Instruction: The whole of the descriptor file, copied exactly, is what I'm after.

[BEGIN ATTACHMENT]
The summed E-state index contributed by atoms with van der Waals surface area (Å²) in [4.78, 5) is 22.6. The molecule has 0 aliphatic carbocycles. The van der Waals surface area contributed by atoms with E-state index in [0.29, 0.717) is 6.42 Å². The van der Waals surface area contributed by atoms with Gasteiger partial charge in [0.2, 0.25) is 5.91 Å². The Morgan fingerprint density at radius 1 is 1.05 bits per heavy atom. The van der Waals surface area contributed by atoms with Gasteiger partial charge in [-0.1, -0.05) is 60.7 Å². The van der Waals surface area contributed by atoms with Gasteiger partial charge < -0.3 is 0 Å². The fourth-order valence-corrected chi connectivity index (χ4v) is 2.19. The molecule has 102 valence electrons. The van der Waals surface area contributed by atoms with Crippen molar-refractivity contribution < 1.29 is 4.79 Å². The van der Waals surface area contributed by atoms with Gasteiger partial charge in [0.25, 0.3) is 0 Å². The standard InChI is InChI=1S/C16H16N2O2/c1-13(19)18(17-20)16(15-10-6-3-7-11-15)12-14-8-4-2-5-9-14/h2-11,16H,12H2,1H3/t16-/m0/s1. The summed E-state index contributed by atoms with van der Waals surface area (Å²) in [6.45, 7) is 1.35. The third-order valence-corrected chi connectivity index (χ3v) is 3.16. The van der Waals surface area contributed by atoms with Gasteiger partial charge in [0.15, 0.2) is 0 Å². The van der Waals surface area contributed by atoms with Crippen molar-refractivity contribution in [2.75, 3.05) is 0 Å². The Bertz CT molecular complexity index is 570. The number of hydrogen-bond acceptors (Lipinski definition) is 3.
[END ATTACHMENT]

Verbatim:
The summed E-state index contributed by atoms with van der Waals surface area (Å²) in [4.78, 5) is 22.6. The molecule has 0 aliphatic carbocycles. The van der Waals surface area contributed by atoms with E-state index in [0.29, 0.717) is 6.42 Å². The van der Waals surface area contributed by atoms with Gasteiger partial charge in [0.2, 0.25) is 5.91 Å². The Morgan fingerprint density at radius 1 is 1.05 bits per heavy atom. The van der Waals surface area contributed by atoms with Gasteiger partial charge in [-0.1, -0.05) is 60.7 Å². The van der Waals surface area contributed by atoms with Gasteiger partial charge < -0.3 is 0 Å². The fourth-order valence-corrected chi connectivity index (χ4v) is 2.19. The molecule has 102 valence electrons. The van der Waals surface area contributed by atoms with Crippen molar-refractivity contribution < 1.29 is 4.79 Å². The van der Waals surface area contributed by atoms with Gasteiger partial charge in [0.25, 0.3) is 0 Å². The standard InChI is InChI=1S/C16H16N2O2/c1-13(19)18(17-20)16(15-10-6-3-7-11-15)12-14-8-4-2-5-9-14/h2-11,16H,12H2,1H3/t16-/m0/s1. The summed E-state index contributed by atoms with van der Waals surface area (Å²) in [6.45, 7) is 1.35. The third-order valence-corrected chi connectivity index (χ3v) is 3.16. The van der Waals surface area contributed by atoms with Gasteiger partial charge in [0.15, 0.2) is 0 Å². The van der Waals surface area contributed by atoms with Crippen molar-refractivity contribution in [2.75, 3.05) is 0 Å². The Bertz CT molecular complexity index is 570. The number of hydrogen-bond acceptors (Lipinski definition) is 3.